Bouabsa Baguette









dmsnyder, janedo










Total Dough Weight (g)










Total Formula

















White Flour


















Water  2nd bassinage



























Diastatic Malt

















Mix IDY into water, then flour.  Pinch and fold.  Autolyse 30 min.









Add salt.  Add bassinage a portion at a time, pinching and squeezing dough to incorporate









Affter bassinage, let dough rest covered for 5 min.  Then final mix and dump onto workbench.









300 French Folds.  150 FFs, 5 min. rest coverd, 150 FFs.









Into oiled covered container.  Letter Folds at 20, 40 & 60 min.  Retard for a total time of ~20 hrs..









At some point a few hrs into cold retard, flour workbench well then divide, pre-shape and shape dough into baguettes.









Dough should be scaled to approx. 330 grams each.









Onto well floured couche, cover and back to retard.









Preheat oven to 500dF for ~ 1 hr.









At bake time, remove baguettes, move onto baking peel and score.









Load into 480dF oven to bake, and steam well for 13 min.









Release steam and rotate baguettes in oven.  Bake another 10-13 min.









Vent oven, now off for 2 min.  Then remove baguettes to cooling rack











I followed the formula so graciously shared by Alfanso to which I’ve made some changes.  I’ve adjusted the weights of the ingredients to reflect what I used.  My procedure does differ from Alfanso’s in that I dissolve the salt, diastatic malt and IDY in the water, then add the flour and mix.  After a 20 min rest, I use Rubaud mixing to start gluten formation, this is done for about 3 mins.  Then two coil folds are done about 50 mins apart.  Bulk fermentation is halted when the aliquot jar shows a 20% rise.  The dough is then cold retarded until the next day.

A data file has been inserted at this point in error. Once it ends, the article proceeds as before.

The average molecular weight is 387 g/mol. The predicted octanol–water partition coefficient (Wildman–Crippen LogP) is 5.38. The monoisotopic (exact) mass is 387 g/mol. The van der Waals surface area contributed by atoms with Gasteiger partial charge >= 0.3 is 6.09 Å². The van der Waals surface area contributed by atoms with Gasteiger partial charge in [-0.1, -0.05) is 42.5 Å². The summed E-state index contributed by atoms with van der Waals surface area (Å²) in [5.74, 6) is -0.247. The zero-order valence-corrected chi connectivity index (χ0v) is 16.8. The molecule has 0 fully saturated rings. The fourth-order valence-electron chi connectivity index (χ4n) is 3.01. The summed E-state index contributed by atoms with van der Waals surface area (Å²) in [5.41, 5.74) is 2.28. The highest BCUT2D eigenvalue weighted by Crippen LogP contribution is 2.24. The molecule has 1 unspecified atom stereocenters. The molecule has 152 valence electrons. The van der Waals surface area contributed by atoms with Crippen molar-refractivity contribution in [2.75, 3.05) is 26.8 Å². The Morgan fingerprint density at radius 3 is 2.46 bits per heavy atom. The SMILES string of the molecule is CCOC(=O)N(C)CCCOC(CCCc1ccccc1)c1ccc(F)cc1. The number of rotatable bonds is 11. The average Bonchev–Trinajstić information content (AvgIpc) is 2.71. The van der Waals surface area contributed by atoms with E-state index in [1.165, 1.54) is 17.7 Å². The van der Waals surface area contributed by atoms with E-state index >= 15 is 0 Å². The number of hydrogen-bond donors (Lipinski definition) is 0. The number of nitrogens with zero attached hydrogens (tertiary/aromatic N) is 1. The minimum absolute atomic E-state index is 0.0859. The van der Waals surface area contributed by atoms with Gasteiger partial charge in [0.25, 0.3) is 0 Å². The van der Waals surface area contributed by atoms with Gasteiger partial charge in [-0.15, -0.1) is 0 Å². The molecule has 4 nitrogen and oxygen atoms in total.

The following day, the dough is divided into three equal portions and pre-shaped into a loose cylinder.  After a 25 mins bench rest, the dough is then shaped, rolled on a wet cloth and then place seam side up in a tray of sesame seeds to coat the top.  They are then transferred to the couche resting seam side down and left to further room temperature proof for an additional 30 mins.  The oven is pre-heated to 500*F with the cast iron skillet in place along with the baking steel. After the 30 mins of bench rest the couched baguettes are placed back in the fridge to chill for a further 30-40 mins.  Boiling water is poured into the loaf pan with Sylvia towel in place.  

When the oven has come to 500ºF and the baguettes have chilled at least 30-40 mins they are removed, transferred to the peel and scored then baked at 480ºF for 13 mins then removing the steaming equipment and venting the oven.  The oven is then switched to 480ºF convection and the baguettes are baked rotating them halfway through until they are a golden brown.

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I seldom make boules, so I decided I need to brush off some of the rust on that skill and also had long wanted to make a bread with sundried tomatoes, so here is my take on this.


For one loaf only. Total weight ~ 900 

340 g white bread flour 80% total

87 g whole wheat flour 20% total 

Total Flour = 427 g


Total water 307 g 78% hydration  (82% hydration first time)